Los Ramos, A Tiny Island Village Balancing on the Edge of Active Volcano

“Please write about us!”, said Esperanza to me before we parted. “We don’t get many visitors. Maybe if someone reads about our village, they will come here”. More than a year after our visit to the tiny indigenous community of Los Ramos in Ometepe island, I still remember her words. It’s time I fulfilled the promise.

Los Ramos lies at the foothills of Concepción volcano. Coming here after 2 stunning days on the island, we were drawn by a community project offering homestay with local families.

The village was shrouded in darkness, when we arrived on a late evening. Our taxi driver went out with a flashlight to look for our hosting family. Voices coming from the dark guided us to the right house. The family greeted us and led us to the bedroom.

Shabby fibre cement roof, large cracks between the walls and the ceiling, mosquito bed nets, posters of the pope and a local saint. The room was neat but very simple. We would soon find out it was the most luxurious room in the house.

Next morning I found our hostess in the kitchen preparing our breakfast. Esperanza Aleman is an elegant middle-aged woman with a kind smile. Every time our 4-year-old would pass by, she would take her apron to lovingly clean up his hands and face.

She is a single mother raising a school-age daughter and taking care of her frail father. They live together with her sister’s family. Extended families living together are common in many parts of Latin America.

This stone tool for making tortillas was passed for generations in Esperanza’s family. Of course Ayan had to try it himself.

A traditional stone stove takes most of the kitchen.

Outside, Ayan was mesmerized by the family pig wandering around the yard. Jaire Junior was watching Ayan.

Jaire senior, junior’s father and the brother-in-law of Esperanza came out to greet us. Talking with enthusiasm about all aspects of their life in the village, it was clear Jaire and Esperanza understood well what visitors are interested in.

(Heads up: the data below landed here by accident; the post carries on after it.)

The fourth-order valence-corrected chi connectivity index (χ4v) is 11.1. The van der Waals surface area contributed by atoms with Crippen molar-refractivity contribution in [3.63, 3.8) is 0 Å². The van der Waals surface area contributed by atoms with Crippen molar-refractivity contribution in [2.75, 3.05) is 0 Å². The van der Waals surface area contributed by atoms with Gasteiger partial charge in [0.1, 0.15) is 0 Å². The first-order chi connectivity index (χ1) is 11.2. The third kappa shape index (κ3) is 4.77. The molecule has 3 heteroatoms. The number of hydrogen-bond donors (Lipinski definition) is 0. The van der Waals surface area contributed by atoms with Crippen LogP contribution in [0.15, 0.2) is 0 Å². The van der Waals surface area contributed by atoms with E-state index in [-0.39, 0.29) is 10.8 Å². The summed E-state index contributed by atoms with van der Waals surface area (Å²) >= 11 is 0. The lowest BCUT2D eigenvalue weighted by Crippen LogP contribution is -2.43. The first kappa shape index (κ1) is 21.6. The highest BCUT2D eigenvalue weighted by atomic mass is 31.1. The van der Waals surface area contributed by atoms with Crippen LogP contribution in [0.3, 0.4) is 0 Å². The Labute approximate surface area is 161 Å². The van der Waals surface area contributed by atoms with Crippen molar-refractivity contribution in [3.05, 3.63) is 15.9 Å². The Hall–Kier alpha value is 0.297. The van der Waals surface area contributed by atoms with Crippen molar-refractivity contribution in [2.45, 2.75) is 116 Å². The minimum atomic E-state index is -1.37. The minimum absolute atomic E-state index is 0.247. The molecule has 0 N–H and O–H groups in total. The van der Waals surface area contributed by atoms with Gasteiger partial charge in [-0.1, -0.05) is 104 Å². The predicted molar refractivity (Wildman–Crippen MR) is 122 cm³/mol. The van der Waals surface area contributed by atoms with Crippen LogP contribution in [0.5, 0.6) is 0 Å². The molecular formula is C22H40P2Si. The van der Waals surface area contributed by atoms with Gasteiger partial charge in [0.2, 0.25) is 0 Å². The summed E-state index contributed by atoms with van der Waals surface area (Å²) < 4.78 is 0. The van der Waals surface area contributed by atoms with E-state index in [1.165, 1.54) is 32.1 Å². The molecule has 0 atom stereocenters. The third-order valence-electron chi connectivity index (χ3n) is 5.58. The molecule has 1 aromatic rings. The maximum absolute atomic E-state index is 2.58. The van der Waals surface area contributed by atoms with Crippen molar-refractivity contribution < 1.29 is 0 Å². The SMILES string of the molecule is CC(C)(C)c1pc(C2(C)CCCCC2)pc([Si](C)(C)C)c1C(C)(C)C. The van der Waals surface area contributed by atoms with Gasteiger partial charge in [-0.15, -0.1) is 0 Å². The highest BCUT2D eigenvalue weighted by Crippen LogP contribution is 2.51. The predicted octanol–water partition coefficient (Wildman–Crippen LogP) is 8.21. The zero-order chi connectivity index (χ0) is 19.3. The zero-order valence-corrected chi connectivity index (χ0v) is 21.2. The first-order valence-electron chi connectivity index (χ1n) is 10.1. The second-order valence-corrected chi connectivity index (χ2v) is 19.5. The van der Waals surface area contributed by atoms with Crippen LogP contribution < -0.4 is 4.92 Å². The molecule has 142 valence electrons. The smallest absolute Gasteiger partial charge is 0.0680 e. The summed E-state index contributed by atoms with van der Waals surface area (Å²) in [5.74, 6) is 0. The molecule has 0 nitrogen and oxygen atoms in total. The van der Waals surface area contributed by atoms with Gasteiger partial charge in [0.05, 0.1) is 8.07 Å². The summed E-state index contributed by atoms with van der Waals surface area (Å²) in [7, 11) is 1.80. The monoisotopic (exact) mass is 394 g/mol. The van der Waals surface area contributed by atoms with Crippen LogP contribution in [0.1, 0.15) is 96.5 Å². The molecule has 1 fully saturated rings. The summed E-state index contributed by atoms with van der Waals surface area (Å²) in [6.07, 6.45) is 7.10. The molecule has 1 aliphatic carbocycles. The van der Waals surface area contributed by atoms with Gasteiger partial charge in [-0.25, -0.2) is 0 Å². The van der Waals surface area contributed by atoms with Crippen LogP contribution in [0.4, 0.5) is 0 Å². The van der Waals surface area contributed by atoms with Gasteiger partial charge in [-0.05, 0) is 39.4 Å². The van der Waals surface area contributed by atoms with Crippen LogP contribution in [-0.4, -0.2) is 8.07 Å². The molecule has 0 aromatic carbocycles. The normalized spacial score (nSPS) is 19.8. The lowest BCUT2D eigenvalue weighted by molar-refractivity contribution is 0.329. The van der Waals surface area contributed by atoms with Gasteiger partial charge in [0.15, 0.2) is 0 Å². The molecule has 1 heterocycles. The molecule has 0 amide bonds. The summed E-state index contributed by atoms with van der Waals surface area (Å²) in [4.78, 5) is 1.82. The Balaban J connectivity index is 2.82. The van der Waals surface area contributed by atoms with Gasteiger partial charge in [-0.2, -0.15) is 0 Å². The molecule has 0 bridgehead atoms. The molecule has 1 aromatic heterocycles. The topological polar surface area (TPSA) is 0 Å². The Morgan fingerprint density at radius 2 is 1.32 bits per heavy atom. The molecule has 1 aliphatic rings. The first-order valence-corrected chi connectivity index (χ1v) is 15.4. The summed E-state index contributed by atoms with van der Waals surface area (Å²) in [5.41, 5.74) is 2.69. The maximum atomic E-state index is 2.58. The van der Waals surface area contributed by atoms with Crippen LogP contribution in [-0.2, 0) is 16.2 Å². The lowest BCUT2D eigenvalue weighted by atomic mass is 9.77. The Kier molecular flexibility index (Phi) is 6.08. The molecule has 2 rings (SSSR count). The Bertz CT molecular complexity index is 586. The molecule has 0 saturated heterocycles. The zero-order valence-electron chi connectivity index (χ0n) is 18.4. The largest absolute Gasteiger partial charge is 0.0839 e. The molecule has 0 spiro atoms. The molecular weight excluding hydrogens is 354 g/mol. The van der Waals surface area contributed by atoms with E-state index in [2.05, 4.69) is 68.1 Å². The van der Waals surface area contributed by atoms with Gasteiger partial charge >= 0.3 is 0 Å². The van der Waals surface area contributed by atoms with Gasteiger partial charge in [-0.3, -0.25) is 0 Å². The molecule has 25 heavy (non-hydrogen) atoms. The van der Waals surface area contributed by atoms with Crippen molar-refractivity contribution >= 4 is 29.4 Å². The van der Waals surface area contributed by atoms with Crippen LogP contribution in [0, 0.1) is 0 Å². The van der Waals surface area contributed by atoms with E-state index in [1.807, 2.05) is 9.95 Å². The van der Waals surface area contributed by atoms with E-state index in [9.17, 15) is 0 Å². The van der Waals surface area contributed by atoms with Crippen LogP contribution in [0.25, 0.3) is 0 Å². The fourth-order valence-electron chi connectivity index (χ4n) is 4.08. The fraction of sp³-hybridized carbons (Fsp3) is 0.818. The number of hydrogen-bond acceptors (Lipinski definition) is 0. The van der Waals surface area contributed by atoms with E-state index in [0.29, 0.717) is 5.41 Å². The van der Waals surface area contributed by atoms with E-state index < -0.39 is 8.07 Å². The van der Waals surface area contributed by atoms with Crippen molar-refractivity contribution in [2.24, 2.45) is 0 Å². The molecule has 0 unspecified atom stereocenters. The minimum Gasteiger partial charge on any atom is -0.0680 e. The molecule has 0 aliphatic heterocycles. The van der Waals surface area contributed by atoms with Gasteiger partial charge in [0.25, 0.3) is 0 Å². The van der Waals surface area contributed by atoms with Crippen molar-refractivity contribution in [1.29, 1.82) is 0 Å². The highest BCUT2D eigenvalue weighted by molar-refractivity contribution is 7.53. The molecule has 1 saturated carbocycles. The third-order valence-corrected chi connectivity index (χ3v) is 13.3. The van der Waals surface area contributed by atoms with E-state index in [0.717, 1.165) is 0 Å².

Crude brick walls not covered with paint. Common spaces laid with asphalt or dirt floors. Old broken toys lying on the floor. The striking poverty of the household was hard to ignore.

Houses in Los Ramos don’t have running water, so it has to be brought from a nearby village. The toilet has sewage, but flushing is done with a bucket of water.

The peculiar harmony of farm animals living together under the same roof
Jaire takes pride in his motorcycle, which gives the family some mobility

Papaya trees growing around the house provide the family with fresh fruit. The family also grows some coffee, although not much.

To keep us occupied, Jaire took us on a tour of the family plantain growth.

Unlike bananas, plantains aren’t usually eaten raw because of the high starch content. In Central America they are commonly used in cooking and are treated more like vegetables than fruit.

Back at the house, the breakfast was ready. Papaya, plantains, bread, eggs. Not sophisticated, but fresh and made with love.

After awhile you get used to chickens wandering in and out of rooms